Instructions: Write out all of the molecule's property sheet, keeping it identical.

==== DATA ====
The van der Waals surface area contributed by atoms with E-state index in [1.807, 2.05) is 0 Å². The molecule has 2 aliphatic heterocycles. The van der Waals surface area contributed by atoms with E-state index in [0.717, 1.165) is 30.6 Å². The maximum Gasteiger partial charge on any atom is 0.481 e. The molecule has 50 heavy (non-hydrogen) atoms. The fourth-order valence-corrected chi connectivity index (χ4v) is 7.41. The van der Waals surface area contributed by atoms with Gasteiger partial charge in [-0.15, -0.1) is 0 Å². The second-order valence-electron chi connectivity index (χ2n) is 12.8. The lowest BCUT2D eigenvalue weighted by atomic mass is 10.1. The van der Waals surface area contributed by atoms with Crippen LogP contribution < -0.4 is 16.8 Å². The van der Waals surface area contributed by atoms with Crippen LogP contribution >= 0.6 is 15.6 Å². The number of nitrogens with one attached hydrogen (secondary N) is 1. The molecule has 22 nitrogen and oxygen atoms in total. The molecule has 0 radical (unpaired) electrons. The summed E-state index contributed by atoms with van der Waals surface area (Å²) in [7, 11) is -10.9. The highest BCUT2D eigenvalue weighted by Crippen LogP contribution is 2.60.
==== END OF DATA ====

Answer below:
The van der Waals surface area contributed by atoms with E-state index in [1.807, 2.05) is 0 Å². The molecule has 2 aliphatic heterocycles. The van der Waals surface area contributed by atoms with E-state index in [0.717, 1.165) is 30.6 Å². The maximum Gasteiger partial charge on any atom is 0.481 e. The molecule has 50 heavy (non-hydrogen) atoms. The fourth-order valence-corrected chi connectivity index (χ4v) is 7.41. The van der Waals surface area contributed by atoms with Gasteiger partial charge in [-0.15, -0.1) is 0 Å². The second-order valence-electron chi connectivity index (χ2n) is 12.8. The lowest BCUT2D eigenvalue weighted by atomic mass is 10.1. The van der Waals surface area contributed by atoms with Crippen LogP contribution < -0.4 is 16.8 Å². The van der Waals surface area contributed by atoms with Crippen LogP contribution >= 0.6 is 15.6 Å². The number of nitrogens with one attached hydrogen (secondary N) is 1. The molecule has 22 nitrogen and oxygen atoms in total. The molecule has 0 radical (unpaired) electrons. The summed E-state index contributed by atoms with van der Waals surface area (Å²) in [7, 11) is -10.9. The highest BCUT2D eigenvalue weighted by Crippen LogP contribution is 2.60.